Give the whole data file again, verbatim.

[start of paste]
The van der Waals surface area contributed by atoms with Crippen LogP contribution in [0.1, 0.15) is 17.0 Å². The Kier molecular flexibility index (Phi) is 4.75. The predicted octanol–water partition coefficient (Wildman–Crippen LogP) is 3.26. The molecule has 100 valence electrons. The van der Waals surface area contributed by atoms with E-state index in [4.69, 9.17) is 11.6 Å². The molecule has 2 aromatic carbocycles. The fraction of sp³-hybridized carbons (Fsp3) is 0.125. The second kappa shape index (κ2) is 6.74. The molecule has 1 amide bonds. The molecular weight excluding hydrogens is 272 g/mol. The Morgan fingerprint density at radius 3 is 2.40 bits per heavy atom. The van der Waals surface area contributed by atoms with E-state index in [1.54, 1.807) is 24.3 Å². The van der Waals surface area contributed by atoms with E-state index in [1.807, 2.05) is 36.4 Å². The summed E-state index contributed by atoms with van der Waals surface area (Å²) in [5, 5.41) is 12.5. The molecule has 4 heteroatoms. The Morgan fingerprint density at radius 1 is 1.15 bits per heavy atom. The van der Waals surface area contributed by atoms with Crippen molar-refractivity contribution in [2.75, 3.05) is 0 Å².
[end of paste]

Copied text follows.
The van der Waals surface area contributed by atoms with Crippen LogP contribution in [0.1, 0.15) is 17.0 Å². The Kier molecular flexibility index (Phi) is 4.75. The predicted octanol–water partition coefficient (Wildman–Crippen LogP) is 3.26. The molecule has 100 valence electrons. The van der Waals surface area contributed by atoms with E-state index in [4.69, 9.17) is 11.6 Å². The molecule has 2 aromatic carbocycles. The fraction of sp³-hybridized carbons (Fsp3) is 0.125. The second kappa shape index (κ2) is 6.74. The molecule has 1 amide bonds. The molecular weight excluding hydrogens is 272 g/mol. The Morgan fingerprint density at radius 3 is 2.40 bits per heavy atom. The van der Waals surface area contributed by atoms with E-state index in [1.54, 1.807) is 24.3 Å². The van der Waals surface area contributed by atoms with E-state index in [1.807, 2.05) is 36.4 Å². The summed E-state index contributed by atoms with van der Waals surface area (Å²) in [5, 5.41) is 12.5. The molecule has 4 heteroatoms. The Morgan fingerprint density at radius 1 is 1.15 bits per heavy atom. The van der Waals surface area contributed by atoms with Crippen molar-refractivity contribution in [2.75, 3.05) is 0 Å².